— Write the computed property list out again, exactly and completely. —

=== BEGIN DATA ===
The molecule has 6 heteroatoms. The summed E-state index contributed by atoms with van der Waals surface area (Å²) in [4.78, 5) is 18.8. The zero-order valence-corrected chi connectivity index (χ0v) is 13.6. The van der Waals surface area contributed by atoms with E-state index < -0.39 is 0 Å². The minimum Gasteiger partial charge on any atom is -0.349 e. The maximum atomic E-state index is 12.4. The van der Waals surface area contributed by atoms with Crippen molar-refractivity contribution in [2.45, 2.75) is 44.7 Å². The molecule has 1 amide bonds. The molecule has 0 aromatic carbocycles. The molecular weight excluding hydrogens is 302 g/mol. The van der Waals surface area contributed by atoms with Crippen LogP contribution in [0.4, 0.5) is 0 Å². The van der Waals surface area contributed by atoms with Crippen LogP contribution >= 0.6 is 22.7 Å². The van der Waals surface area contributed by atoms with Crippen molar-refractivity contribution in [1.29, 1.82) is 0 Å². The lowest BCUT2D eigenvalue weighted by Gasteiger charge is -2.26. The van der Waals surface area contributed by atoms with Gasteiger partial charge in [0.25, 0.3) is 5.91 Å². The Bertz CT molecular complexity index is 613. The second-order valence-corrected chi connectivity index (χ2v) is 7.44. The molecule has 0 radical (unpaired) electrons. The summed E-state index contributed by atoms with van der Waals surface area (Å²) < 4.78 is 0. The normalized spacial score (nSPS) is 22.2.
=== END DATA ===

The molecule has 6 heteroatoms. The summed E-state index contributed by atoms with van der Waals surface area (Å²) in [4.78, 5) is 18.8. The zero-order valence-corrected chi connectivity index (χ0v) is 13.6. The van der Waals surface area contributed by atoms with E-state index < -0.39 is 0 Å². The minimum Gasteiger partial charge on any atom is -0.349 e. The maximum atomic E-state index is 12.4. The van der Waals surface area contributed by atoms with Crippen molar-refractivity contribution in [2.45, 2.75) is 44.7 Å². The molecule has 1 amide bonds. The molecule has 0 aromatic carbocycles. The molecular weight excluding hydrogens is 302 g/mol. The van der Waals surface area contributed by atoms with Crippen LogP contribution in [0.4, 0.5) is 0 Å². The van der Waals surface area contributed by atoms with Crippen LogP contribution >= 0.6 is 22.7 Å². The van der Waals surface area contributed by atoms with Crippen molar-refractivity contribution in [1.29, 1.82) is 0 Å². The lowest BCUT2D eigenvalue weighted by Gasteiger charge is -2.26. The van der Waals surface area contributed by atoms with Gasteiger partial charge in [0.25, 0.3) is 5.91 Å². The Bertz CT molecular complexity index is 613. The second-order valence-corrected chi connectivity index (χ2v) is 7.44. The molecule has 0 radical (unpaired) electrons. The summed E-state index contributed by atoms with van der Waals surface area (Å²) < 4.78 is 0. The normalized spacial score (nSPS) is 22.2.